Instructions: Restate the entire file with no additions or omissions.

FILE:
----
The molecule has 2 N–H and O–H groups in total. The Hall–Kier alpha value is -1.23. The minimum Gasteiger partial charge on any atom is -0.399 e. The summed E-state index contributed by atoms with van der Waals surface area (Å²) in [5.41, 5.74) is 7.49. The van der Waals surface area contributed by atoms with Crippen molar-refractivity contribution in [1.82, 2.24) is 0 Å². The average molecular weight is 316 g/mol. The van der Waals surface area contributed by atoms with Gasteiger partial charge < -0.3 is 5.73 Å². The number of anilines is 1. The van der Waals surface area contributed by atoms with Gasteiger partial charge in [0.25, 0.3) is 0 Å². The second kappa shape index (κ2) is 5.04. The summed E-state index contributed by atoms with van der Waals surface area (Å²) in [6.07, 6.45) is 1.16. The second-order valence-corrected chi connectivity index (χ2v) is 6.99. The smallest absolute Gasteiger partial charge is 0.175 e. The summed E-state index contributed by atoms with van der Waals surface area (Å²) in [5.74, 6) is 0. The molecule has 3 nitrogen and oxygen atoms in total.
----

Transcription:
The molecule has 2 N–H and O–H groups in total. The Hall–Kier alpha value is -1.23. The minimum Gasteiger partial charge on any atom is -0.399 e. The summed E-state index contributed by atoms with van der Waals surface area (Å²) in [5.41, 5.74) is 7.49. The van der Waals surface area contributed by atoms with Crippen molar-refractivity contribution in [1.82, 2.24) is 0 Å². The average molecular weight is 316 g/mol. The van der Waals surface area contributed by atoms with Gasteiger partial charge < -0.3 is 5.73 Å². The number of anilines is 1. The van der Waals surface area contributed by atoms with Gasteiger partial charge in [0.25, 0.3) is 0 Å². The second kappa shape index (κ2) is 5.04. The summed E-state index contributed by atoms with van der Waals surface area (Å²) in [6.07, 6.45) is 1.16. The second-order valence-corrected chi connectivity index (χ2v) is 6.99. The smallest absolute Gasteiger partial charge is 0.175 e. The summed E-state index contributed by atoms with van der Waals surface area (Å²) in [5.74, 6) is 0. The molecule has 3 nitrogen and oxygen atoms in total.